Hows The Water

4.25.12 Long Island Earth Summit

The first Long Island Earth Summit was held at Long Island’s largest science hub, Brookhaven National Laboratory.  It was hosted by the Laboratory and Citizens Campaign for the Environment.  The event will combined good science with good advocacy to advance a 2012 Earth Agenda for Long Island.

The Earth Summit featured a tour of the East Coast’s largest solar farm, four informative environmental workshops on Long Island’s most pressing issues, a panel discussion, a green car expo, and a keynote speech from Dr. Ellen Pikitch of the School of Marine and Atmospheric Sciences at Stony Brook, Institute for Ocean Conservation Science.

Brookhaven National Laboratory is a very impressive facility, spread out over many acres.  The Solar Farm is quite extensive – according to the Brookhaven National Laboratory website “It is made up of 164,312 photovoltaic panels and can produce 32-megawatts (MW) of electricity, which is enough to power up to 4,500 homes and businesses on Long Island. Among the largest solar farms in the nation constructed on federal property, it also boasts the smallest footprint for a solar array of its output.”

The Earth Summit attracted some of the best minds working on environmental issues, both locally and internationally.  Dr. Chris Gobler of Stonybrook University presented a workshop on the toxic tides which are plaguing Long Island, forcing the closure of thousands of acres of shellfish beds.  Gordian Raacke, Executive Director of Renewable Energy Long Island discussed the possibilities offered by renewable energy.

A panel discussion between Eric Alexander, Executive Director of Vision Long Island, David Calone of the Suffolk County Planning Commission and Adrienne Esposito of the Citizens Campaign for the Environment discussed how to balance “Preserving Open Space, Our Natural World and Growing Long Island.”   Eric Alexander stated “The Earth Summit blended the scientific underpinnings of LI’s key environmental issues and the need to develop additional allies to address them.  Despite the drastic challenges facing our planet in the areas of water protection, the need to reduce greenhouse gases and provide transportation and energy choices the folks in attendance presented creative strategies to address them.”

A larger panel discussion asked each of the participants “what are Long Island’s greatest environmental challenges, and how do we meet those challenges”  Some of the recurring themes expressed by all were how to encourage growth and preservation, availability of water, loss of water quality due to improperly maintained septic systems and pesticides, and how to fund the infrastructure upgrades necessary to remediate these problems.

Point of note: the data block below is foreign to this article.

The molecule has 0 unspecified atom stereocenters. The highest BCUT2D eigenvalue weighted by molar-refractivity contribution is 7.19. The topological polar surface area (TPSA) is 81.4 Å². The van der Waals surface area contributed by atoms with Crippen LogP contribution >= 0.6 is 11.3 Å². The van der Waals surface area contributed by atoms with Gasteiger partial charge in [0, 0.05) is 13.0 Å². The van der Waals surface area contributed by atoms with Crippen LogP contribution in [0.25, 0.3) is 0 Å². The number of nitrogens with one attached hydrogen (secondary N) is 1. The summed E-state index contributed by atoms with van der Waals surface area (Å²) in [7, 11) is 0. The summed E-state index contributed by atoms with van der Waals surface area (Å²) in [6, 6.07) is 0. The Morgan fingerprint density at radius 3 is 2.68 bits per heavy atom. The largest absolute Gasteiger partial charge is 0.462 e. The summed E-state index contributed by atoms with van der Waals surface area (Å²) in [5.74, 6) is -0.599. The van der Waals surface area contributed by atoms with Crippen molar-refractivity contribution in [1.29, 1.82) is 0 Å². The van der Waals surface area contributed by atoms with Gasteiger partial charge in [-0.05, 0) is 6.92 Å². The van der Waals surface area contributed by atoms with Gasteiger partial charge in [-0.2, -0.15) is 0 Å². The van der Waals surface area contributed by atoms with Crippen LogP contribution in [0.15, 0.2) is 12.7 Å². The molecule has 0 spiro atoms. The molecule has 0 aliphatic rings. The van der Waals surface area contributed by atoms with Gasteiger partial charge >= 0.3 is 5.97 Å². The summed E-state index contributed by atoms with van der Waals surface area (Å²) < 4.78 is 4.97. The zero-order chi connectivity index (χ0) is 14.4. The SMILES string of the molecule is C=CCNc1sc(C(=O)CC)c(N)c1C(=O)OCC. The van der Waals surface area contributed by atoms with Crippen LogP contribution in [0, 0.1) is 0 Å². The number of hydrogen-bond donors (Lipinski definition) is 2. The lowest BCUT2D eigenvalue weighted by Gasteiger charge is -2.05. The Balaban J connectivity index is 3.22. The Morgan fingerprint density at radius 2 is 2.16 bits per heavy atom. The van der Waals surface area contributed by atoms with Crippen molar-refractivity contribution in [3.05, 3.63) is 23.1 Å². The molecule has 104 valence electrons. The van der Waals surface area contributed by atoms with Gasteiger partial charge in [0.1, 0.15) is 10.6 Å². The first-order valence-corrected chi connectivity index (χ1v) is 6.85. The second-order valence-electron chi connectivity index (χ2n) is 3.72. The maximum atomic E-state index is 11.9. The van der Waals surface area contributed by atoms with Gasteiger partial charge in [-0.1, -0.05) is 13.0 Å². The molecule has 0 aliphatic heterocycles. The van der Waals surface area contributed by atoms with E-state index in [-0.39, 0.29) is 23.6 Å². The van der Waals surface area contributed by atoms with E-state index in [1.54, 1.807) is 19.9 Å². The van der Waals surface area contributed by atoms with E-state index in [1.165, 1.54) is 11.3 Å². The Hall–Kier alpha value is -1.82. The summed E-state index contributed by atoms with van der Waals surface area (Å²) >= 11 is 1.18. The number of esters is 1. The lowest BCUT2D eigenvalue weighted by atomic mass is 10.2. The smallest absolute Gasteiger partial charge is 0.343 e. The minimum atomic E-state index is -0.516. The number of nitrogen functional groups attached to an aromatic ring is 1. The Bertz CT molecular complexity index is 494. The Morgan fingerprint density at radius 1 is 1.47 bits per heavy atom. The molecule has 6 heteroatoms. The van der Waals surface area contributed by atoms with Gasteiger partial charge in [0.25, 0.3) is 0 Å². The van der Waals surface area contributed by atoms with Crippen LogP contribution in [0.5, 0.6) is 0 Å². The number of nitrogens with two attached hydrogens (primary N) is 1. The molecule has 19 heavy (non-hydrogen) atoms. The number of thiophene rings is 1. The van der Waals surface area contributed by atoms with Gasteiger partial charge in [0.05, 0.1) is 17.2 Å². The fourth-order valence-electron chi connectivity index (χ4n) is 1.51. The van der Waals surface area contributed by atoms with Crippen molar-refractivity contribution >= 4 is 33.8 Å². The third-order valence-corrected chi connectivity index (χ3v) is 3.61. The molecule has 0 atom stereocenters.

Ellen Pikitch, the Executive Director of the Institute for Ocean Conservation Science gave the Keynote Speech, and addressed the topic of “Starving the Ocean:  Why We Should Leave Small Fish in the Sea”.  She and her colleagues have conducted a survey of the depletion of menhaden (known locally as bunker) in the world’s oceans. Globally, the stocks of these small fish, also known as forage fish are depleted.  They are a key element in the ocean food chain, providing sustenance for birds, larger predatory fish and whales.  Many of the species dependent on forage fish do not have alternate food sources. I have heard many fishermen express frustration with the lack of bunker.  Now we know why – they are being overharvested to provide ingredients for fish oil capsules, pet food, and for food for farmed fish.

It was a great pleasure to see Kyle Rabin, Program Director at Grace Communications Foundation at the summit.  Kyle summed up the summit by saying “The Long Island Earth Summit along with its organizers – Citizens Campaign for the Environment and Brookhaven National Laboratory – successfully explored the top priorities facing Long Island today including the need to better protect open space and the local drinking water supply, to invest more in renewable power and energy efficiency, to improve planning and resource management and to do all of this in partnership recognizing that the health of Long Island’s economy and environment depend on it.”  I agree, and am looking forward to attending the Second Earth Summit in 2013.

This Week’s Results

Friends of the Bay began its water quality monitoring season on Monday April 16.  The delayed start was due to the high winds of the previous two Mondays.  The Dissolved Oxygen readings were at levels of 5.0 mg/L in all the nineteen sites we monitor.  The water temperatures were higher than they usually are in early April, with temperatures ranging between 14.0 and 15.5 Celsius.  The summer birds are starting to return.  All of the osprey nests are occupied, and we saw many egrets and great blue herons.  The buffleheads, long tailed ducks and scaup which were here in such abundance over the winter have returned to their breeding grounds.


If you would like to become one of our water quality monitoring volunteers, are interested in other ways of assisting in our effort to preserve and protect the waters of the Oyster Bay/Cold Spring Harbor estuary, or want to report an activity that may be threatening the estuary/watershed please visit us online at or give us a call at 516-922-6666.  Friends of the Bay’s mission is to preserve, protect and restore the ecological integrity and productivity of the Oyster Bay/Cold Spring Harbor estuary and the surrounding watershed.